The history of oceanography is a poor relation in the study of how our understanding of the Earth developed. There are many excellent studies of the history of geology, but telling the story of our knowledge of the two thirds of the planet under water (not to mention the water itself) has been strangely neglected, apart from the work of Margaret Deacon and Anita McConnell. The round-the-world voyage of HMS Challenger between 1872 and 1876 to study the oceans and seabeds from America to Africa, Australia, Antarctica and Asia is the exception.
Richard Corfield's book is not intended as another history of the expedition. The key word in his title is "wake". He follows Challenger in its voyage round the world in chapter-size segments. In each chapter, he provides an account of what the expedition did before describing the current scientific understanding of those parts of the oceans explored by Challenger . Corfield, an earth scientist, guides the reader through some interesting aspects of modern oceanography, which is the main strength of the book.
The problem is that Corfield is one of those scientists who do not apply the same standards of evidence to historical research as they do to scientific research. In part, this is due to the different type of research skills required. There is also a tendency for scientists to ignore the historical context of what they are writing about and to concentrate on the scientific content. Not understanding the context can lead authors into making avoidable howlers and providing simplistic notions of historical causality. Both are in evidence in this text. Corfield has Thomas Henry Huxley as head of the Royal Society in 1870 when he did not become president until 1883, while German organic chemist Justus Liebig is rendered as "Liebhes".
More seriously, the chief agent that Corfield assigns for causing the expedition to be mounted at all was "nothing less than a last chance to choose between God and Science". In other words, Challenger was sent to find evidence for the Darwinian view of evolution by natural selection.
Corfield implicitly suggests science was seen as directly antithetical to Christianity and cites the discussion on Darwin between Huxley and Samuel Wilberforce at the 1860 Oxford meeting of the British Association as evidence for this. Leaving aside the fact that there is not a single scrap of evidence that anybody in the 1870s cared about or even remembered the 1860 meeting, it was far from clear at that time that Christianity and science were so opposed.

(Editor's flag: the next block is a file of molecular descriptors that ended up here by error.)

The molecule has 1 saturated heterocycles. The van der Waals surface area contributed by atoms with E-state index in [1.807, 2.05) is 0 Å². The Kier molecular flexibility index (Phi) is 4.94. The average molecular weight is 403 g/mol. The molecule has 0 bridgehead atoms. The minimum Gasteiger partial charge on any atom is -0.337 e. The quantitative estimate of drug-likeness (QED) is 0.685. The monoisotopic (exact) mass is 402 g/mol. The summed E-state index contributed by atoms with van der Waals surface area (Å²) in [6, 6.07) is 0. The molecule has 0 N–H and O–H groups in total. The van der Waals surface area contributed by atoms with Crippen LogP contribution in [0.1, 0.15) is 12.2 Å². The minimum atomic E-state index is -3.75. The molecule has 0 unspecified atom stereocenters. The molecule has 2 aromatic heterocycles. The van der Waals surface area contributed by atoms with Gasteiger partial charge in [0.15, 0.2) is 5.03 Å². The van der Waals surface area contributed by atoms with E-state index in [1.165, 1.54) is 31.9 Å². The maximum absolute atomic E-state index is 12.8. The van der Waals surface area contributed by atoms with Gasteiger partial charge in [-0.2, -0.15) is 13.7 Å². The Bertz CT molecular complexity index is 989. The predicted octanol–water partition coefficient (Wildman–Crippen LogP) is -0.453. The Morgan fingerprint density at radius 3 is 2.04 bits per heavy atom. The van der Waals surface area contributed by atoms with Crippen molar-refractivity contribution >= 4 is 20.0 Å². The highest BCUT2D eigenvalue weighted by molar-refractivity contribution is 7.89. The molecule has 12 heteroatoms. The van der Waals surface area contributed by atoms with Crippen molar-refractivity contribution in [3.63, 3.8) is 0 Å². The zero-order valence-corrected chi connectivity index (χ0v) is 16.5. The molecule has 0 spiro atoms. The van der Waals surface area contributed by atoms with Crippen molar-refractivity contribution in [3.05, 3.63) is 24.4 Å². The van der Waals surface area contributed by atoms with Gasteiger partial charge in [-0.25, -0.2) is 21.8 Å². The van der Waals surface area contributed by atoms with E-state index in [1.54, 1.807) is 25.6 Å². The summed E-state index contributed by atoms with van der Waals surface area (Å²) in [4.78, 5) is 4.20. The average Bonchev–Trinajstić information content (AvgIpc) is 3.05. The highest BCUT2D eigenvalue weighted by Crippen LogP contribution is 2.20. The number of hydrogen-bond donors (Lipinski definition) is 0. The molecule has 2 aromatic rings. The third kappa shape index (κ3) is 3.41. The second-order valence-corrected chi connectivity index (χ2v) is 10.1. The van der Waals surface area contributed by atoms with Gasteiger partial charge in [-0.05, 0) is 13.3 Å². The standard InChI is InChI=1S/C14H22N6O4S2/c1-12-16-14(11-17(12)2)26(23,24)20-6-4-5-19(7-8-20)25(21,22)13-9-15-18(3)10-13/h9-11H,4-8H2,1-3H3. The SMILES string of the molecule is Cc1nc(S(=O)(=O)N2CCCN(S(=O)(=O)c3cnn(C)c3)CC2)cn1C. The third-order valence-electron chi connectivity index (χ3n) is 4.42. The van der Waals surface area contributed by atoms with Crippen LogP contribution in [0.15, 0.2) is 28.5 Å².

It was clear that if humankind had been naturally selected from pre-existing species then there could have been no Adamic Fall, which would indeed render Christianity pointless. It was this that worried Wilberforce in Oxford. But there was no general agreement in the scientific community that natural selection was the mechanism and it was not until the 20th century, when evolution was merged with genetics, that the Darwinian synthesis became almost universally accepted. Thus in the 1870s, first-rate scientists such as William Thomson (later Lord Kelvin) opposed the theory on thermodynamically based evidence and he forced Darwin, Huxley and so on to change it significantly.
All these undercurrents are missed by Corfield in his very traditional scientistic view of the conflicting relations between science and religion.
It is indicative of Corfield's lack of sensitivity to the historical context that he fails to recognise the significance of one of Challenger scientists, Wyville Thomson, writing a series of articles on the expedition for the Presbyterian magazine Good Words .
Corfield is an excellent and interesting communicator of his science, but his book shows that history is best left to historians.
Frank A. J. L. James is professor of the history of science, Royal Institution.
The Silent Landscape: In the Wake of HMS Challenger 1872-1876
Author - Richard Corfield
Publisher - John Murray
Pages - 286
Price - £20.00
ISBN - 0 7195 6530 8